MRPSA Report link: http://www.professionalsaustralia.org.au/mri/wp-content/uploads/sites/70/2016/04/Best-and-Brightest-Advancing-Medical-Research.pdf
Posted in Clinical forensic medicine, Clinical pathology, Drug analysis and toxicology, Food science, Forensic DNA, Forensic pathology, Forensic radiology, Hendra virus, Influenza, Leadership / Management, Leptospirosis, Lyssavirus - Bat vectors, Microbiology, Radiation / Health physics, Research, Science - General, Vector borne diseases, Virology
Tagged job security, Medical research, Women in science
The Conversation Simon Reid April 29, 2016
Humans have been “acquiring” infectious diseases from animals (zoonotic diseases) since we first started hunting wild game on the African savannahs. Indeed, nearly 60% of bugs that infect humans originated in animals.
These days, we seem to see more “new” diseases, such as Zika, Ebola and SARS. But there are plenty more lurking. A recent study suggests there are around 300,000 pathogens we don’t even know about and some have the potential to spread from animals to humans.
The world’s scientific community is focused on how to improve detection and responses to emerging diseases such as Zika virus and Ebola. So what can we learn from the most recent large-scale outbreaks?
Read more: http://theconversation.com/disease-evolution-how-new-illnesses-emerge-when-we-change-how-we-live-54570
Link to mBio article: http://mbio.asm.org/content/4/5/e00598-13.full#aff-2
Brisbane Times Harriet Alexander April 28 2016
A record number of people were infected with Ross River virus last year in what doctors believe may be a consequence of global warming.
There were 9549 cases of Ross River fever notified in 2015 – more than double the previous year – and 21 per cent of them were from NSW, Victoria, Tasmania, South Australia and the ACT.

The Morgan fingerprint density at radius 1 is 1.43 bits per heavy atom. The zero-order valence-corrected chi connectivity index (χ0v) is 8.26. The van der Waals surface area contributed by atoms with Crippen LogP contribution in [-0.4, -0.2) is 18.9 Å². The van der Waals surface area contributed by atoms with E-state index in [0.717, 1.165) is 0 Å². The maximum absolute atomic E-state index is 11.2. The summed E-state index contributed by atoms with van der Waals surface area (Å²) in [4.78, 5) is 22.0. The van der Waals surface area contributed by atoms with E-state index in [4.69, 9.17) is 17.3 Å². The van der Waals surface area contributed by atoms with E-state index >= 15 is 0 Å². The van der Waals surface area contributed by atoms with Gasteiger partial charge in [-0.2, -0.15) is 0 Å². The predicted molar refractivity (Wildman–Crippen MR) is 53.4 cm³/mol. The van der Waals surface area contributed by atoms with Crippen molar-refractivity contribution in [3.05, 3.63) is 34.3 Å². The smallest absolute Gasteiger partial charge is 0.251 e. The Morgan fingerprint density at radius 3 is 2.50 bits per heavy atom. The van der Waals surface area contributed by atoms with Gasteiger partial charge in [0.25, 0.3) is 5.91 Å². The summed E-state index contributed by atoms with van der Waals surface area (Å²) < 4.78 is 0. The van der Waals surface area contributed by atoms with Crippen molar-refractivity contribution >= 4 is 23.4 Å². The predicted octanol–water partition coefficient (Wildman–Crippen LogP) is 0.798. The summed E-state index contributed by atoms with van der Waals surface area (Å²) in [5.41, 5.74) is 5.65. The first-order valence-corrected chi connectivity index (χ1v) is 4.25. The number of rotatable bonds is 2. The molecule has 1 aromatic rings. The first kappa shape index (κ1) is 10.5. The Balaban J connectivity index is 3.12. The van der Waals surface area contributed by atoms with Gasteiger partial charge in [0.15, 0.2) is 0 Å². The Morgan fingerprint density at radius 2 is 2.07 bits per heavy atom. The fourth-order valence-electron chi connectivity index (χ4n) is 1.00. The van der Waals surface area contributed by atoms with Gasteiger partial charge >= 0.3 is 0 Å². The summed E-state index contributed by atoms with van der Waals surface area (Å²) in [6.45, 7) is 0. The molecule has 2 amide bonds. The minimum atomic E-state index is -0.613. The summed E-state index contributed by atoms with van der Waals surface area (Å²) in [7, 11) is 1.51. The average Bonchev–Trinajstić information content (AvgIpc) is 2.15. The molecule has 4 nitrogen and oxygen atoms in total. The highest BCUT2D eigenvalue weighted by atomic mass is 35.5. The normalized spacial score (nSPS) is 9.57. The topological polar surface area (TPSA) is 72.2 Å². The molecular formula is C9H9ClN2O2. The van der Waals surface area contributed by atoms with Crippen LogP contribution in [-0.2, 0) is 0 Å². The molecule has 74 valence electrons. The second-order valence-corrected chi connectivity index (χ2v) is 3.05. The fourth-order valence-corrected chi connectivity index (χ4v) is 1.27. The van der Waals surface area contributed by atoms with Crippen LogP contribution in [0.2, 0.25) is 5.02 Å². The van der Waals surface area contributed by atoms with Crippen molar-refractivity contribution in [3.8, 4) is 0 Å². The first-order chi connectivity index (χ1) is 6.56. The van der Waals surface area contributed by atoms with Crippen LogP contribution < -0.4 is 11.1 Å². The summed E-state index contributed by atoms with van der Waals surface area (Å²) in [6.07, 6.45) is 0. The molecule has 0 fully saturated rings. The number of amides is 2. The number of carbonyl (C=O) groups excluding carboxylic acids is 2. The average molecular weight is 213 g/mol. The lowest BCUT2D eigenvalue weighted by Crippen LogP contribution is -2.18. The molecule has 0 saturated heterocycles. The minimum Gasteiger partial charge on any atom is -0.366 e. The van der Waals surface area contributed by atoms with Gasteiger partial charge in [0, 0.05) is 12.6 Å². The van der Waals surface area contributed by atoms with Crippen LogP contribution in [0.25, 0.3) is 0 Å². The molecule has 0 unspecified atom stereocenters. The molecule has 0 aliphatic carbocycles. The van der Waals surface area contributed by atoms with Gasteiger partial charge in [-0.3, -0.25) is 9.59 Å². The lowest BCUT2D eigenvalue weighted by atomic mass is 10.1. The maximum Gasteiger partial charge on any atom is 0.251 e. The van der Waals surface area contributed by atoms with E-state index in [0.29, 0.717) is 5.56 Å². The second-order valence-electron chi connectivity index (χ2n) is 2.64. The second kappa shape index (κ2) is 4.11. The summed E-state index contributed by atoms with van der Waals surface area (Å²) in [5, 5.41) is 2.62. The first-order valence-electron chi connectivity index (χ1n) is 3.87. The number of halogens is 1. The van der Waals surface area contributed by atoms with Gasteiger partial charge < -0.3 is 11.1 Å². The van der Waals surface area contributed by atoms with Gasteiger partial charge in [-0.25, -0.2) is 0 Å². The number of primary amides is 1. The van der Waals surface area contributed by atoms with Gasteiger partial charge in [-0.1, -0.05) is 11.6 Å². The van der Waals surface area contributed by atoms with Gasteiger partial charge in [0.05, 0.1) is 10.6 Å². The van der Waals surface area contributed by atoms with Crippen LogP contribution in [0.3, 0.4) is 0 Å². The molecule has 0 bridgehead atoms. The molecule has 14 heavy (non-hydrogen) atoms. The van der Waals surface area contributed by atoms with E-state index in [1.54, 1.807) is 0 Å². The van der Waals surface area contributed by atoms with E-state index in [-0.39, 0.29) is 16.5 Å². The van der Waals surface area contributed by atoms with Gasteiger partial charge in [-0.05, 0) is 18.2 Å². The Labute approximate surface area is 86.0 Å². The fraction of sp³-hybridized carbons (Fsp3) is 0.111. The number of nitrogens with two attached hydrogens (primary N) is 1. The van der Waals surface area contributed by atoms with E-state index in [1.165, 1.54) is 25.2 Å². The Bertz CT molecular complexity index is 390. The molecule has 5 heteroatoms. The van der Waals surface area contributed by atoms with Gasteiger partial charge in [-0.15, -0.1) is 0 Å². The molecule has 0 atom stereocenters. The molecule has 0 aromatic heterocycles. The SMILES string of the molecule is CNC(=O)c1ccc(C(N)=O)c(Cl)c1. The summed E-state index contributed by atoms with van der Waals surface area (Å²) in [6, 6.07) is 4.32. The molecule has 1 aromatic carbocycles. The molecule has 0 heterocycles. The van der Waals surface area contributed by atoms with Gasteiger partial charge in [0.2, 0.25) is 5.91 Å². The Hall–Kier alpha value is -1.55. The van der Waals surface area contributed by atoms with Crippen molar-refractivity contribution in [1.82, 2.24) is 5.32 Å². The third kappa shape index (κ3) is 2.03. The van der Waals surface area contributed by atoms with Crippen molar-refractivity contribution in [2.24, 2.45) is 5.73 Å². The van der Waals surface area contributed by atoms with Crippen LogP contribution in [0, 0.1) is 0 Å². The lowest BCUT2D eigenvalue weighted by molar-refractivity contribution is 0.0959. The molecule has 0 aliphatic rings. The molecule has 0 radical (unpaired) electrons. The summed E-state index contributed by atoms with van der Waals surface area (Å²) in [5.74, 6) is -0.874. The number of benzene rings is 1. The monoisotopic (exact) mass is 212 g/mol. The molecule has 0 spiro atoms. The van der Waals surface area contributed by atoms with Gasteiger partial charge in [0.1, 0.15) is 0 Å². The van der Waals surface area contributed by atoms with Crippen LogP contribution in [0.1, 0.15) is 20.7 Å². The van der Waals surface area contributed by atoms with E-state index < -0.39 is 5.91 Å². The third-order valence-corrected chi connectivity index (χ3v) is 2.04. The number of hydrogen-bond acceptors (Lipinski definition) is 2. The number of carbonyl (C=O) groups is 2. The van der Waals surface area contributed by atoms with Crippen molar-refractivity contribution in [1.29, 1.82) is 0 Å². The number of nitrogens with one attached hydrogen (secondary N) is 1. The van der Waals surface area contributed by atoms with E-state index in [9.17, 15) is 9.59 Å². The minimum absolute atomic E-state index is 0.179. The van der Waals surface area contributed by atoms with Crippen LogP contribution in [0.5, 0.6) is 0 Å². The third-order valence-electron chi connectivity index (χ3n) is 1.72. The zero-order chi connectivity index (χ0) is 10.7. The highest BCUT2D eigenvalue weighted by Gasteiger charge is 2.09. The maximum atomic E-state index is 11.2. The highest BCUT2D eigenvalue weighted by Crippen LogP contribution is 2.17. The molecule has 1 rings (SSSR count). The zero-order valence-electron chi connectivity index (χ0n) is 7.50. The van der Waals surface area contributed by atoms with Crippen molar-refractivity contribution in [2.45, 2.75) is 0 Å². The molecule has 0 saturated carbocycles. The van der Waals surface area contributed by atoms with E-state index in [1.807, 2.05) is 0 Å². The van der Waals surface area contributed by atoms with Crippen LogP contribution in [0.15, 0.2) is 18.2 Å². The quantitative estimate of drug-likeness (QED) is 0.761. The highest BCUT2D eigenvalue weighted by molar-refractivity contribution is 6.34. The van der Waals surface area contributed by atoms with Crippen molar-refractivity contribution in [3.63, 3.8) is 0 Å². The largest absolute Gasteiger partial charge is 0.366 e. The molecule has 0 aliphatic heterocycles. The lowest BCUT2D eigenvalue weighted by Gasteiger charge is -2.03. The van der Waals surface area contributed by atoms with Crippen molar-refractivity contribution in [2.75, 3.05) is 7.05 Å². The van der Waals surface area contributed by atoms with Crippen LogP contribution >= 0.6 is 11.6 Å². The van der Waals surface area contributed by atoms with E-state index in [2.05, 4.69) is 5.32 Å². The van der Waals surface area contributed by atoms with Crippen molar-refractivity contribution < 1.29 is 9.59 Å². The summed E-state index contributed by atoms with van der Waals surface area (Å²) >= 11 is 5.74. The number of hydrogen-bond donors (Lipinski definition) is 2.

Read more: http://www.brisbanetimes.com.au/national/health/ross-river-virus-and-dengue-fever-increasing-as-global-temperatures-rise-20160428-goh6sn.html
Brisbane Times AAP April 28 2016
A north Queensland woman has tested positive to Zika virus after returning from an overseas holiday.
Tests show the Townsville resident picked up the mosquito-borne virus while at an island in the Pacific, but was no longer infectious when she returned to Australia, health authorities say.
Read more: http://www.brisbanetimes.com.au/queensland/north-queensland-woman-tests-positive-for-zika-20160428-gogv9x.html
The Sydney Morning Herald April 27, 2016
Pregnant asylum seekers detained on Nauru could be exposed to the Zika virus, with the Department of Immigration and Border Protection confirming there had been cases of the mosquito-borne disease on the island nation.
The revelation was made in the department’s submission to the Senate inquiry into the treatment of asylum seekers at Australia’s regional processing centres on Nauru and Manus Island.
Detainees have been issued with heavy-duty insect repellent in order to fend off the virus, which has been linked to a serious birth defect of the brain called microcephaly.